I always wait with the students as parents arrive to pick them up from our garden club meetings. Invariably, there is a student, usually one of the younger ones, who becomes nervous that their adult will not arrive to take them home. Pick up was from outside the school this week, as we planted the butterfly garden. And, this was the cause of concern for at least one of my students. As dismissal time drew near, Lewis voiced his concern over his mom not knowing we were in the garden, instead of the library. Intentional or not, this student also left his backpack inside the building, not following my direction to bring everything outside because we would dismiss from the garden. His concern grew as he realized he was the only one to have left something inside. As more and more students were retrieved, I told Lewis I would take him back into the library to pick up his backpack.
Just as we were headed up the hill, his mom appeared! I asked that she take him into the school to get his backpack and told him good-bye. It was our last garden club meeting. I could not bring myself to tell the students this. The twelve-year-old club has always been joined anew, each year, in the fall. So, I felt that emotions would be less close to the surface for both the students and me if I chose not to let the students know the club was ending. To not tell, was a selfish decision, I know. But, one that I really felt was in the best interest of all.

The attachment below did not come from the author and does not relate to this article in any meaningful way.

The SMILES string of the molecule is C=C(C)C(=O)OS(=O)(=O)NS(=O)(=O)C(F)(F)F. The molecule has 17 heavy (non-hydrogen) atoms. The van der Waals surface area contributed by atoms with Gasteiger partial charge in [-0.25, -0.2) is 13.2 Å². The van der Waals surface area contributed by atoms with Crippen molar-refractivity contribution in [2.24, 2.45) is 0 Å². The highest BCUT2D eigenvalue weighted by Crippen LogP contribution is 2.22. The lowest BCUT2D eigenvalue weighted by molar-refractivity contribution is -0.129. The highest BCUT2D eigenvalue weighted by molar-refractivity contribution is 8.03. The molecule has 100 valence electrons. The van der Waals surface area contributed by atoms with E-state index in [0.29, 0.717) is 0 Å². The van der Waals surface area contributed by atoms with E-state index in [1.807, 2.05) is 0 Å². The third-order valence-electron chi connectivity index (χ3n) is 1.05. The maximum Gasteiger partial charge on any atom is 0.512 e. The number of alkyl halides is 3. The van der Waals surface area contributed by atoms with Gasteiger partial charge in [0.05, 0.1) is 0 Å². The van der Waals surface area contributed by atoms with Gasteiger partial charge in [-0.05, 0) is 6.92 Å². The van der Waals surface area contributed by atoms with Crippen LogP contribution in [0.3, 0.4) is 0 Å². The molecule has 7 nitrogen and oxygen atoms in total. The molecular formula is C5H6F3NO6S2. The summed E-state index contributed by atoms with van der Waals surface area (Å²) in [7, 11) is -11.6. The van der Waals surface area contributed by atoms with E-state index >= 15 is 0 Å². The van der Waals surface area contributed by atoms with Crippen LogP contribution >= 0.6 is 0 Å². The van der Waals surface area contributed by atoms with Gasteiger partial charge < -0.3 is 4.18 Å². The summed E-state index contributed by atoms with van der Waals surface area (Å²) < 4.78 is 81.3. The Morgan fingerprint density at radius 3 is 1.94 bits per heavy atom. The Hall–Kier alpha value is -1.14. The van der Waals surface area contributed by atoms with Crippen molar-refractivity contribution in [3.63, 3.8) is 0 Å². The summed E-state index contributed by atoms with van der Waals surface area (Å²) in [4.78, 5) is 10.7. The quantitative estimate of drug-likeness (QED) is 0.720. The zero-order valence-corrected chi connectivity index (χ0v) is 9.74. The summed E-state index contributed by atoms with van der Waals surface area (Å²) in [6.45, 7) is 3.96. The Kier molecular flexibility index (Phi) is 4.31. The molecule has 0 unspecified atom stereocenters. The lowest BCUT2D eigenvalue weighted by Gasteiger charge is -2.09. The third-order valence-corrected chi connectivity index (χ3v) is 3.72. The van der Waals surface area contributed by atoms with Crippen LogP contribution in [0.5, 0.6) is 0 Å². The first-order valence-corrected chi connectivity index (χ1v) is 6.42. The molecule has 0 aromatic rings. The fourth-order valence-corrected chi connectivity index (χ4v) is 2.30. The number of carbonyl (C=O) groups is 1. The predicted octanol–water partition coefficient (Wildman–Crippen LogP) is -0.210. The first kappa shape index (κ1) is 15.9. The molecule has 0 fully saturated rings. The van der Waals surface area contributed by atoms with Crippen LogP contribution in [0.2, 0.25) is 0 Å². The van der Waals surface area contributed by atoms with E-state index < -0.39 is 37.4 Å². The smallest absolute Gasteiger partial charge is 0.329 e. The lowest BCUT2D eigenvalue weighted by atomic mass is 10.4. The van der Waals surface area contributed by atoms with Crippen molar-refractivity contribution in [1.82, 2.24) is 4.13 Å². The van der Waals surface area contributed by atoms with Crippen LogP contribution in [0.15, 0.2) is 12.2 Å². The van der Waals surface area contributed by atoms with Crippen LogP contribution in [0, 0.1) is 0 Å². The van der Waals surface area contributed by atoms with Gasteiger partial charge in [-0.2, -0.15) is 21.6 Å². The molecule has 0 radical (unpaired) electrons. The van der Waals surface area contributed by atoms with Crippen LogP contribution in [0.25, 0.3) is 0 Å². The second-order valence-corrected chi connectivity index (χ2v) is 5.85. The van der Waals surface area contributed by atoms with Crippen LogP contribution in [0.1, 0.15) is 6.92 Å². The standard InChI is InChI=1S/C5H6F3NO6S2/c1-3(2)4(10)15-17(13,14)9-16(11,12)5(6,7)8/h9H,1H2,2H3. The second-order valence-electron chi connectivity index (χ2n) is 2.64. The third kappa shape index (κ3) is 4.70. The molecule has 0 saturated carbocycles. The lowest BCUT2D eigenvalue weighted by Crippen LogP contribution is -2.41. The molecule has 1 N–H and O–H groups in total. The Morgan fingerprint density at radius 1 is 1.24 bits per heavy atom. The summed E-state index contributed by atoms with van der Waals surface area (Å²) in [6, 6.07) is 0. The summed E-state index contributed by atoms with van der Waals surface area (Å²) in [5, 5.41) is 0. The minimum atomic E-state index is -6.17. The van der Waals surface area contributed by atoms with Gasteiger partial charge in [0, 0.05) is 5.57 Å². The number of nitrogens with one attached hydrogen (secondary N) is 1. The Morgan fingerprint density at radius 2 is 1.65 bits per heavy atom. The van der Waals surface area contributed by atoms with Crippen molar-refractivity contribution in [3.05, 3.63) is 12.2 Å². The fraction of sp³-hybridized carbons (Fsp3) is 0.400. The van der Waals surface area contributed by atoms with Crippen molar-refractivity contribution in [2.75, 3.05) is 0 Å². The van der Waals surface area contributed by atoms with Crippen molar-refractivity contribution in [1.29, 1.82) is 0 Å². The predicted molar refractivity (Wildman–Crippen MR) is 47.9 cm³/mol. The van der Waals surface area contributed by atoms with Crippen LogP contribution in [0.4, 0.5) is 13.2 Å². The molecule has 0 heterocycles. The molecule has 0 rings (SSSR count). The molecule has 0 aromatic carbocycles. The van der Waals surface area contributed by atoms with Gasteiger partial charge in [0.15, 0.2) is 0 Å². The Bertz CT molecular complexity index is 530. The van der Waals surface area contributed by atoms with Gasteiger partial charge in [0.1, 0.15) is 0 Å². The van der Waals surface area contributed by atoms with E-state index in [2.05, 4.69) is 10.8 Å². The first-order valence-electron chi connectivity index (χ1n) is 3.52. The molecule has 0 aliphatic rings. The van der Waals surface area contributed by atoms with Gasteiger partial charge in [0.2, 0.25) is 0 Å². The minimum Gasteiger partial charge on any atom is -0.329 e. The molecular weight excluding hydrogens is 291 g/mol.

Just as I was cleaning up, Lewis came running back to the garden. “Mrs. L., Mrs. L.,” he shouted, “wait!” He ran up to me and immediately started digging in his backpack.
“I have something for you,” he said.
Digging, and more digging, in the bottom of the backpack. I started to wonder what it was that he had for me. After a few minutes, he pulled out a penny, a dull, worn down, obviously used, penny.
“This is for you”, he said as he placed it in my hand. “This is for the future, so you can make a difference, and have people stop spraying pesticides. You can change the world.”
Wow! I really didn’t know what to say. These words of inspiration came from a third grader! He had listened to our lessons. He had synthesized the material. He knew that the problem of habitat loss for monarchs or other species was a global problem. I smiled.
All I could say was thank you. A big hug followed. But, the smile on my face told it all. The seed of environmental stewardship had been planted in at least one of my students. It was a great way to end our group. I always will treasure that penny and especially, the words that came with it.
What a heartfelt gift. While I never talked directly to the students about saving the world, it seems that is the message that was received. What a great idea! Yes, Lewis, let’s save the world.
*The student’s name in this story has been changed to protect his identity.*